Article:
You'd have to be new to this hobby, or a little inattentive, to not be aware of the excellent choice and availability of aftermarket air conditioning and heating systems we enjoy today. In fact we have just such an install coming up on the project '49 Chevy in the not-too-distant future. But what if you have a Fifties or Sixties car and don't want to go to the expense of ripping out the factory air conditioning to replace it with a modern aftermarket version? Is your old A/C system viable nowadays? Can it be upgraded? What's this about Freon becoming unavailable?
Whoa, let's take a step back and we'll answer those questions and more after we explain a little more about refrigerants, availability, and the Environmental Protection Agency. Older A/C systems use a refrigerant commonly known as Freon, the DuPont trade name for R-12. After studies proved R-12 to be damaging to the ozone layer, the EPA phased out its use and then banned its manufacture in 1996 with its replacement, R-134a, first being used in new cars in 1992, and used almost exclusively by '95. Which means that 'our' type of cars all use an obsolete, and now scarce refrigerant. The problem is R-12 and R-134a don't mix, and while the former is still available, it may not be for much longer. Occasionally, though you may not be aware of it, any R-12 you can get may have been smuggled from outside the US or is an illegally manufactured blend, as reserves of R-12 manufactured prior to the EPA ban are getting low.
As R-12 cannot be mixed with any other refrigerant, converting to R-134a involves removing the R-12 using approved recovery equipment, as venting into the atmosphere is forbidden, before new refrigerant can be added. If your cooling system is working efficiently and holds its charge there is currently no reason to retrofit it for R-134a as an R-12 system is designed to work with that refrigerant and offers its best performance with it, and while supplies last, staying with R-12 is logical. Even if it leaks, or requires minor repair, recharging it with R-12 is probably still the preferred option, as converting to its successor will typically see the cooling performance reduced. However, repair may not be an option if the parts are no longer available, though there are suppliers that can help. Old Air Products specializes in vintage and antique A/C systems and may be able to supply heater valves, expansion valves, receiver/driers, evaporator coils, blower motors, compressors, switches and reservoirs for many early models from various manufacturers. They even carry rare NOS parts for Ford and GM cars, as well as offering complete new retro-looking underdash A/C units.
While it's possible to retrofit an older A/C system to take R-134a, sometimes seals, hoses, the compressor, receiver-drier, and even the condenser need to be changed. The components in the A/C system are comprised of the compressor, condenser, evaporator, orifice tube, thermal expansion valve, receiver-drier and accumulator. If your car has an orifice tube, it will not have a thermal expansion valve, as these two devices serve the same purpose. Also, the system will use either a receiver-drier or an accumulator.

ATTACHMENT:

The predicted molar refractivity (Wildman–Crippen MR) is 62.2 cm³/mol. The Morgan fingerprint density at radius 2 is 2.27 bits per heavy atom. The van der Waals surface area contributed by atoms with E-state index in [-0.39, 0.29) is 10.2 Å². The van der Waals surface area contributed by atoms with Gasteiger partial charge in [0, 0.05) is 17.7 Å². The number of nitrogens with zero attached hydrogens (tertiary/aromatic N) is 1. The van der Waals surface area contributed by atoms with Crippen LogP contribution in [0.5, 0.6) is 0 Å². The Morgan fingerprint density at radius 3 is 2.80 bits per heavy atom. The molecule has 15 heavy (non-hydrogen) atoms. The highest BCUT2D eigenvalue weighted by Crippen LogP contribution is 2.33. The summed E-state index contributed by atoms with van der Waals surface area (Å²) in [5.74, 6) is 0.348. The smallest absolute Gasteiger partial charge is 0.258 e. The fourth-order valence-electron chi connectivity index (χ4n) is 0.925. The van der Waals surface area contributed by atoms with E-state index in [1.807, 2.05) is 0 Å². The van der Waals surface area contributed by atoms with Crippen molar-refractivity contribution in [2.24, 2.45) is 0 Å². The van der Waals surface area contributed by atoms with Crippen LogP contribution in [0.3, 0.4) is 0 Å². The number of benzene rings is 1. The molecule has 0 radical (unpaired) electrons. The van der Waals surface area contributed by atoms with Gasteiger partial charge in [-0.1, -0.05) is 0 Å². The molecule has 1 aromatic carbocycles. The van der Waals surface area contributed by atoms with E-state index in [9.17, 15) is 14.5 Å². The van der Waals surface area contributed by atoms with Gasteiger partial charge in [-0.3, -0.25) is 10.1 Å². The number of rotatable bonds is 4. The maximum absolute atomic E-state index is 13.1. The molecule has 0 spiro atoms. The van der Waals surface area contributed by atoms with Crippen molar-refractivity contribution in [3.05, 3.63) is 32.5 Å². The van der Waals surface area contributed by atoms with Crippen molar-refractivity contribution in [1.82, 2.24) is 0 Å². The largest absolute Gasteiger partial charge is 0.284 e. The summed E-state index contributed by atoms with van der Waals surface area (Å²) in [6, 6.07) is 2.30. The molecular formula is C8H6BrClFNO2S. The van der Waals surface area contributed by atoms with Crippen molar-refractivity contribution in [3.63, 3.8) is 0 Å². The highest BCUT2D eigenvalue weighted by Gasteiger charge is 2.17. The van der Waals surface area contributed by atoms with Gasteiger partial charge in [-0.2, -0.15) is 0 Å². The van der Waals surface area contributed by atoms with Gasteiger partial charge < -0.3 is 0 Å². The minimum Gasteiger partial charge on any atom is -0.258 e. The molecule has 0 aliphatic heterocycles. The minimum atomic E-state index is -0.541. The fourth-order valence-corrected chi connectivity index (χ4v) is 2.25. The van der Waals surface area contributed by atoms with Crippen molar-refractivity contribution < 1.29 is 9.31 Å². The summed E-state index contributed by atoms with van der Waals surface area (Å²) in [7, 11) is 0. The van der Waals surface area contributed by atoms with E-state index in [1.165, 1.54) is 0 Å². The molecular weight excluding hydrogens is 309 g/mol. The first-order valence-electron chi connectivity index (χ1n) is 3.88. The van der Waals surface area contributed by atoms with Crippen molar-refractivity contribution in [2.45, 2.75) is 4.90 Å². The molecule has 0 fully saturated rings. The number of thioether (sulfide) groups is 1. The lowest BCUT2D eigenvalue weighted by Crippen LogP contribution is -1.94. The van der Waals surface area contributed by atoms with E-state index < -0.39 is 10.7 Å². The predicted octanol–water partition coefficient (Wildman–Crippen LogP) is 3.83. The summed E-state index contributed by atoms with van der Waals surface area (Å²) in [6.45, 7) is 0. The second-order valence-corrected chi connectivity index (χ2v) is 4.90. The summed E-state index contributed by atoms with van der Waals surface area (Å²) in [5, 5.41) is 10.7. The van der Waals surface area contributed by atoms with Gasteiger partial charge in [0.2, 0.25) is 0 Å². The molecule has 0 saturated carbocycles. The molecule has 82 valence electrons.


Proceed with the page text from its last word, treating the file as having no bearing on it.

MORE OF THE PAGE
A compressor designed to run with R-12 may not be compatible with R-134a. The different refrigerants have different chemical properties, with R-12 using a mineral oil to lubricate the compressor and R-134a using a PAG oil (polyaklylene glycol lubricant). OEM compressors including some Keihin, Panasonic and Tecumseh versions cannot be retrofitted because of this. Also, because R-134a raises the discharge pressure from the compressor, some lightweight versions will not work for long using R-134a.
POA valves are typically found on '65-73 GM vehicles as well as '70-80 Fords. Activated by
Rick Love of Vintage Air told us that the molecules in R-134a are smaller than those of its predecessor, and as such over time may leak from old-style flare fittings, which is why new systems employ O-rings. He also mentioned that the pressure/temperature curve is different between the refrigerants, and with GM products from the Sixties in particular, a temperature cycling switch may be required to replace the POA valve (Pilot Operated Valve-replaced by a Valve In Receiver valve, or VIR, in '73), which keeps the evaporator coil from freezing. Also, if an expansion valve is part of the system, a new one recalibrated to work with R-134a will be needed too. Of course Vintage Air manufactures new A/C systems, so their interest lies in replacing rather than retrofitting, but Rick knows many will want to keep the original system and has even retrofitted a few himself in the past.
Shane at Southern Air reiterated Rick Love's comments about swapping out the compressor, condenser, drier and hoses, saying many of their customers with older cars fit a new system using the factory evaporator and controls, and disguise the converted controls with a new fascia plate in the interior. This is something we'll be doing in our project '49, using the factory heat and air controls to operate the new A/C system from Vintage Air.